Wednesday, March 18, 2009

Diary for 19th March to 25th March 2009

THURSDAY 19th March - Cultural Tourism

For those of you interested in cultural heritage, regeneration and tourism development, Leeds Metropolitan University has developed a new MA in Cultural Tourism. The Centre for Tourism and Cultural Change is providing an innovative Masters which includes a wide range of modules from the structures and dynamics of international tourism, to the role of museums, festivals and cultural events. Students on the course will have the opportunity to work on a 'live' case study relating to the cultural sector and develop their ideas, knowledge and research skills. For more information on the MA visit this website, or email Dr. Philip Long at:

FRIDAY 20th March- Mystic Healing and Self Discovery

What would happen if we tried to learn from shamans ( mystics and healers of indigenous communities) and applied their age-old techniques to our lives today? Anthropologist Susan Greenwood, has studied and written several books on altered state of consciousness and shamanic consciousness. She will be teaching a course called Experiencing Shamanic Consciousness at the University of Sussex in the summer, where participants (through reflection, discussion, painting and movement) will explore shamanic traditions and the ways in which certain techniques help to develop creative imagination and personal insights. Click here to find out more about the course. For a great overview of shamanism and what shamans do, take a look at this website.

SATURDAY 21st March- Iranian Photography Now

Today is the beginning of an exhibition of contemporary Iranian photography at Rose Issa's studio on 269 Kensington High Street. The exhibition demonstrates the works of 38 Iranian artists whose traditions, styles and techniques emerge from their various backgrounds and experiences living in Iran and abroad. The exhibition runs until 18 April and is open to the public by appointment from 1-6pm Tuesday to Saturday. For more information on the exhibit and to book your place email: or phone: 020 7602 7700.

SUNDAY 22nd March- Pop Idol in Afghanistan?!

Tonight I am going to go see a documentary called Afghan Star at the Curzon Renoir Theatre at the Brunswick Centre. The film is an exploration of a growing phenomenon in Afghanistan - Pop Idol. Over 2000 people are auditioning, many taking substantial risks in order to be part of a music contest which some Afghans see as going against religious and cultural traditions. The organisers believe that they can 'move people from guns to music', and already there are thousands of people voting in their favourite singers using their mobile phones. The film has won the World Cinema Audience and Directing Award at the Sundance Film Festival 2009. For information about the film visit this website. Take a look here, for film times and ticket prices at Curzon.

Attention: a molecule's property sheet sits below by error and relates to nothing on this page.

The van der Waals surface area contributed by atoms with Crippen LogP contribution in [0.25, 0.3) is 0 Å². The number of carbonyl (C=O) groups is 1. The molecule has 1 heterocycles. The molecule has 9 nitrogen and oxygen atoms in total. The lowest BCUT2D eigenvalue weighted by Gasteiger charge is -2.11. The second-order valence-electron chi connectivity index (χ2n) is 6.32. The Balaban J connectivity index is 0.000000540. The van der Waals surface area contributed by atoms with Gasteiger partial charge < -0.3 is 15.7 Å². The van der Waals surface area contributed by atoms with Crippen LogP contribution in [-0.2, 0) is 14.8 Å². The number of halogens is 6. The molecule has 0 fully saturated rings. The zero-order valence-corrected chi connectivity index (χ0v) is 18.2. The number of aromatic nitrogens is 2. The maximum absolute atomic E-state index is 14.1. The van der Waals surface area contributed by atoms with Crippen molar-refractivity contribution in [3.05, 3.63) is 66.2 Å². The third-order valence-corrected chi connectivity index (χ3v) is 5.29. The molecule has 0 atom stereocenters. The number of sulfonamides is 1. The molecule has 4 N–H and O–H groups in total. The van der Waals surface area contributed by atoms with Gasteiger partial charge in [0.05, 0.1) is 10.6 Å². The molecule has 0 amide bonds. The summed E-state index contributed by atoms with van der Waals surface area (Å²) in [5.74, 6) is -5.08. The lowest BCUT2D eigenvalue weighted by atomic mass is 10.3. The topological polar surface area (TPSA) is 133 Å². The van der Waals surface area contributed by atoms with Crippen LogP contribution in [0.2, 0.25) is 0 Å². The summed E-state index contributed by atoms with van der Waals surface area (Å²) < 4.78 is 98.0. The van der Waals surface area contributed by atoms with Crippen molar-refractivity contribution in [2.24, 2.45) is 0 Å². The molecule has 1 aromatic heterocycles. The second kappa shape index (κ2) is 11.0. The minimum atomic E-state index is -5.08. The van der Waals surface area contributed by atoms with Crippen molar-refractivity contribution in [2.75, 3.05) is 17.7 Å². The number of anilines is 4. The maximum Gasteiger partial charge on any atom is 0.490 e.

MONDAY 23rd March- Internet Anthropology

For those of you who are interested in finding out about anthropological resources on the Internet, how to evaluate them and use them effectively, Dr. Hector Blackhurst has developed a great interactive website called the Internet Anthropologist. The website works as an online tutorial designed to self-teach ways to find anthropological websites, discover tools for searching the web and critically evaluating sources of information. Have a go and see how well you do!

TUESDAY 24th March- Are you an Activist Anthropologist?

Have you ever thought of what makes someone an activist? Is it their actions, attitudes, ideas or sayings? Richard H. Robbins along with his students from State University of New York, Plattsburg have created a website which includes an An Activist Anthropologist's Toolkit. The toolkit features knowledge, experience and training which anthropologists 'have' and which the website argues makes the discipline ideal for educating activists. Take a look and tell us what you think!

WEDNESDAY 25th March- Stories from the past

Tonight I am heading to The Foundling Museum to hear life stories of people who were former pupils at the Foundling Hospital. The Foundling Hospital was London's first home for abandoned children and functioned as such for 200 years before closing in 1956. The museum is now undergoing a two year oral history project (with funding from the Heritage Lottery Fund) to collect the stories and experiences of the Foundling Hospital's former pupils. The evening will be an opportunity not only to examine the project as a case study for collecting oral histories, but also to engage with the pupils themselves. The programme starts at 7pm. Tickets are 8 pounds for adults and 5 pounds for concession. Visit this website for more information.

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